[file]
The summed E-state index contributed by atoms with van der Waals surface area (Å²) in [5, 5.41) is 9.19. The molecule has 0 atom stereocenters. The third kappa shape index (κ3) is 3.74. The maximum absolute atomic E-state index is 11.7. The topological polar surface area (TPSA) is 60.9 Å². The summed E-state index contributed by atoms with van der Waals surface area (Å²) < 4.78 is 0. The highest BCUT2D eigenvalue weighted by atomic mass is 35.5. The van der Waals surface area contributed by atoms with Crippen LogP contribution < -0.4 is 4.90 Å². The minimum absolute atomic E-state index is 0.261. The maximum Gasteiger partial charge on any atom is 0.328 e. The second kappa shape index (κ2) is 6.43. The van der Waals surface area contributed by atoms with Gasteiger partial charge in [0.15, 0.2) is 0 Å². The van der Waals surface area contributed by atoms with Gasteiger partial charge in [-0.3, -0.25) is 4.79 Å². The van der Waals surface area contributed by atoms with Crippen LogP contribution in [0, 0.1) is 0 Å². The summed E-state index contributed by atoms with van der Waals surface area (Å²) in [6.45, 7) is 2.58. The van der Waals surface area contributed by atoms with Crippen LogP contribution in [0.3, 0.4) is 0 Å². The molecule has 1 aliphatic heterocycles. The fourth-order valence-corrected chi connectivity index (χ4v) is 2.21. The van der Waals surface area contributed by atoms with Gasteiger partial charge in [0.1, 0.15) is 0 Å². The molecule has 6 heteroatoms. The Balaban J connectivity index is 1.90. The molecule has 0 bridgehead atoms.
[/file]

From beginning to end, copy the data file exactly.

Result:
The summed E-state index contributed by atoms with van der Waals surface area (Å²) in [5, 5.41) is 9.19. The molecule has 0 atom stereocenters. The third kappa shape index (κ3) is 3.74. The maximum absolute atomic E-state index is 11.7. The topological polar surface area (TPSA) is 60.9 Å². The summed E-state index contributed by atoms with van der Waals surface area (Å²) < 4.78 is 0. The highest BCUT2D eigenvalue weighted by atomic mass is 35.5. The van der Waals surface area contributed by atoms with Crippen LogP contribution < -0.4 is 4.90 Å². The minimum absolute atomic E-state index is 0.261. The maximum Gasteiger partial charge on any atom is 0.328 e. The second kappa shape index (κ2) is 6.43. The van der Waals surface area contributed by atoms with Gasteiger partial charge in [0.15, 0.2) is 0 Å². The van der Waals surface area contributed by atoms with Gasteiger partial charge in [-0.3, -0.25) is 4.79 Å². The van der Waals surface area contributed by atoms with Crippen LogP contribution in [0, 0.1) is 0 Å². The summed E-state index contributed by atoms with van der Waals surface area (Å²) in [6.45, 7) is 2.58. The van der Waals surface area contributed by atoms with Crippen LogP contribution in [0.3, 0.4) is 0 Å². The molecule has 1 aliphatic heterocycles. The fourth-order valence-corrected chi connectivity index (χ4v) is 2.21. The van der Waals surface area contributed by atoms with Gasteiger partial charge in [0.1, 0.15) is 0 Å². The molecule has 6 heteroatoms. The Balaban J connectivity index is 1.90. The molecule has 0 bridgehead atoms.